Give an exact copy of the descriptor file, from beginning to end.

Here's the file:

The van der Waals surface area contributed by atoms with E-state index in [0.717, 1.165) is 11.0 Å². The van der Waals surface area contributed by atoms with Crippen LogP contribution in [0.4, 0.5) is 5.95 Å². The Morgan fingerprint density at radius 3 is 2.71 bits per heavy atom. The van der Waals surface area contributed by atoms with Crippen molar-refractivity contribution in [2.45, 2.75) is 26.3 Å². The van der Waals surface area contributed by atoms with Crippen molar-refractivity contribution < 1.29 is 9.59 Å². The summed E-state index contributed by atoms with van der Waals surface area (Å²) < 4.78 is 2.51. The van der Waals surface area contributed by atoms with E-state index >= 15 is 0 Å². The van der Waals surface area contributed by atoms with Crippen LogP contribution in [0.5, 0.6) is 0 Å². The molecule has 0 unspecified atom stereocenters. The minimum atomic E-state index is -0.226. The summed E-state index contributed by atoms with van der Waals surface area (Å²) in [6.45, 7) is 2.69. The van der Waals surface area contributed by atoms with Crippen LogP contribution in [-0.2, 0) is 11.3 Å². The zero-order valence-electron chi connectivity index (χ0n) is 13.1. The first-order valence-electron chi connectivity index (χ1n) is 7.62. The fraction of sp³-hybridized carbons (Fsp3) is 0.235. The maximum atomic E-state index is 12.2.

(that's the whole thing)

The van der Waals surface area contributed by atoms with E-state index in [0.717, 1.165) is 11.0 Å². The van der Waals surface area contributed by atoms with Crippen LogP contribution in [0.4, 0.5) is 5.95 Å². The Morgan fingerprint density at radius 3 is 2.71 bits per heavy atom. The van der Waals surface area contributed by atoms with Crippen molar-refractivity contribution in [2.45, 2.75) is 26.3 Å². The van der Waals surface area contributed by atoms with Crippen molar-refractivity contribution < 1.29 is 9.59 Å². The summed E-state index contributed by atoms with van der Waals surface area (Å²) < 4.78 is 2.51. The van der Waals surface area contributed by atoms with E-state index >= 15 is 0 Å². The van der Waals surface area contributed by atoms with Crippen LogP contribution in [0.5, 0.6) is 0 Å². The molecule has 0 unspecified atom stereocenters. The minimum atomic E-state index is -0.226. The summed E-state index contributed by atoms with van der Waals surface area (Å²) in [6.45, 7) is 2.69. The van der Waals surface area contributed by atoms with Crippen LogP contribution in [-0.2, 0) is 11.3 Å². The zero-order valence-electron chi connectivity index (χ0n) is 13.1. The first-order valence-electron chi connectivity index (χ1n) is 7.62. The fraction of sp³-hybridized carbons (Fsp3) is 0.235. The maximum atomic E-state index is 12.2.